Leadership in this crisis has come in many forms: leadership at the station level, by Mason Granger, General Manager of WDSU, who put the safety of his people at the top of his list, in addition to serving the community. WDSU News Director Anzio Williams had to balance coverage needs with the personal needs of his staff. WAPT General Manager Stuart Kellogg turned his operation upside down in order to keep WDSU on the air, and, at the same time, kept his own station on the air with continuous news coverage for a solid week. WAPT News Director Bruce Barkley took a small staff and empowered them to lead the market. Terry Mackin, Fred Young and Marty Faubell mobilized our triage effort at the corporate level. So many more worked countless hours to help out any way they could.
Leadership came at every level and in every part of our operation … but the tone was set at the top.
David Barrett several years ago listed 10 Leadership Values for the company — the things he wanted all employees to think about as they did their jobs. Many companies have leadership values. Many times, they are pieces of paper that get lost in day-to-day operations. Our company lives those values, and that has never more evident than during this crisis.
Hearst Television established a Foundation to help the WDSU employees impacted by this storm, offered interest free loans for immediate cash, and, of equal importance, offered support services and moral support.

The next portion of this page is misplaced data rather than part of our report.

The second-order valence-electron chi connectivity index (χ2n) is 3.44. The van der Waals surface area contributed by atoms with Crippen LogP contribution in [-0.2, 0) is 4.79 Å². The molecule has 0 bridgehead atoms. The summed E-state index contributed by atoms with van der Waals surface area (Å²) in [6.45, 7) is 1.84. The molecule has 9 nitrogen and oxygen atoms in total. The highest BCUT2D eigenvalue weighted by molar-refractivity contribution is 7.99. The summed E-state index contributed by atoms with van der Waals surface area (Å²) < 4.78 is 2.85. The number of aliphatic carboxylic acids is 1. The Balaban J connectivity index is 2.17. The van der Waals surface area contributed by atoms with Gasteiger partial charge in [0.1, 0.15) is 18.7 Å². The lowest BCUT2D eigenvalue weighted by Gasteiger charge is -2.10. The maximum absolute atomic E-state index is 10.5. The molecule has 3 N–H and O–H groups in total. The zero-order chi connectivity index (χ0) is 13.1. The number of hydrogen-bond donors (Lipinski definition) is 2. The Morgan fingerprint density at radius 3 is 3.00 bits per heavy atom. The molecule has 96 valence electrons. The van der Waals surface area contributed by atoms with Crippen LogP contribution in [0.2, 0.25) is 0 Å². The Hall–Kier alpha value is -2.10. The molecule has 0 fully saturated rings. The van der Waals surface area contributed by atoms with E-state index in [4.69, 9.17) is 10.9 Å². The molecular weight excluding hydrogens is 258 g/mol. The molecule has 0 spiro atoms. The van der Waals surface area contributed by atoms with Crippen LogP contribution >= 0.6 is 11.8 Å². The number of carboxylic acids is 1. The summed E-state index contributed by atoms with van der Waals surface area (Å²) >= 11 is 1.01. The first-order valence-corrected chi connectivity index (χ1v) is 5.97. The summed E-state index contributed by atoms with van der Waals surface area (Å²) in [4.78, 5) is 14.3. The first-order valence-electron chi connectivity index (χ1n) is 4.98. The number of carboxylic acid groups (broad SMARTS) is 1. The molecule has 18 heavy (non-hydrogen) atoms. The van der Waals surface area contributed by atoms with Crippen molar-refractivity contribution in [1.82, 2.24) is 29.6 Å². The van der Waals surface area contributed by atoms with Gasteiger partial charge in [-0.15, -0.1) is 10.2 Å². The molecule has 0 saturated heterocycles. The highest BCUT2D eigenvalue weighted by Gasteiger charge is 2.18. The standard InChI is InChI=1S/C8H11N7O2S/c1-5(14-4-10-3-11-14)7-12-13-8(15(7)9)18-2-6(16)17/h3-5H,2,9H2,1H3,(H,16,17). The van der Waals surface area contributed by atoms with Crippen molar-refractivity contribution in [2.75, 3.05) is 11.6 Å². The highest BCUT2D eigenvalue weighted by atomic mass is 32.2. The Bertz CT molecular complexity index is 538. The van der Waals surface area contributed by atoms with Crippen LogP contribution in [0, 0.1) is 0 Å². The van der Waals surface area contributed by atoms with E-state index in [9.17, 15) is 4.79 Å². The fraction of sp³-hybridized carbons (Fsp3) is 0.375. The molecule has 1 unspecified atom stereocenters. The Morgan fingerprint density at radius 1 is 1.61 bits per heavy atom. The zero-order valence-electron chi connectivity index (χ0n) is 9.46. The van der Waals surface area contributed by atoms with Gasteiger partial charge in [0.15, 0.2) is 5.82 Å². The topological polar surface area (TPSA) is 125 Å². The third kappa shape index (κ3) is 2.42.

That support came in the form of a visit by David, Steve Hobbs, Terry Mackin and HR coordinator Robin Morrow, who flew to Jackson the Friday after the storm to meet with employees and answer questions; to reassure them that the company stood with them … to help them cope. It came in the form of David, Steve and Terry hanging out in the hall, just listening as people talked about their new lives and their fears. It came in the form of the group bringing clean shirts after David cleaned out his closet of all the TV-logo shirts he’s received. It came in the form of bag loads of toiletries, including toothbrushes, toothpaste, Tylenol, and chocolate! (My request!) It came in taking out the garbage …literally, so that others could work. It came by coming at all.
So what do we learn from these kinds of experiences? We learn just how much people want to help and we learn what our co-workers and leaders are made of. We learn that sometimes the darkest night sees no light … and sometimes the light returns when you least expect it.
Which brings me back to the beginning … to Norman Robinson and his granddaughter. Norman feared the worst …that his granddaughter was one of the many lost in this storm. He was preparing to leave with a WAPT crew to do a house-to-house search in Picayune Mississippi. He left the station … and late in the evening, his cell phone rang. His granddaughter was safe and well. He left the next morning to see for himself, and later that afternoon brought her to WAPT. As he walked the hall with this beautiful 8-year-old, there wasn’t a dry eye to be seen. A happy ending for his family. A smile brought to the faces of his colleagues, who, perhaps, saw in that reunion, hope for their own futures.
We continue to learn from this experience. But perhaps the greatest overall lesson is this: Food, water, shelter, power, the love of family and friends, and the importance of our work as journalists will never be taken for granted again.
[This post is part of a longer piece, Katrina 10: Our World Changed and Brought Us Closer Together (Among Other Stories)]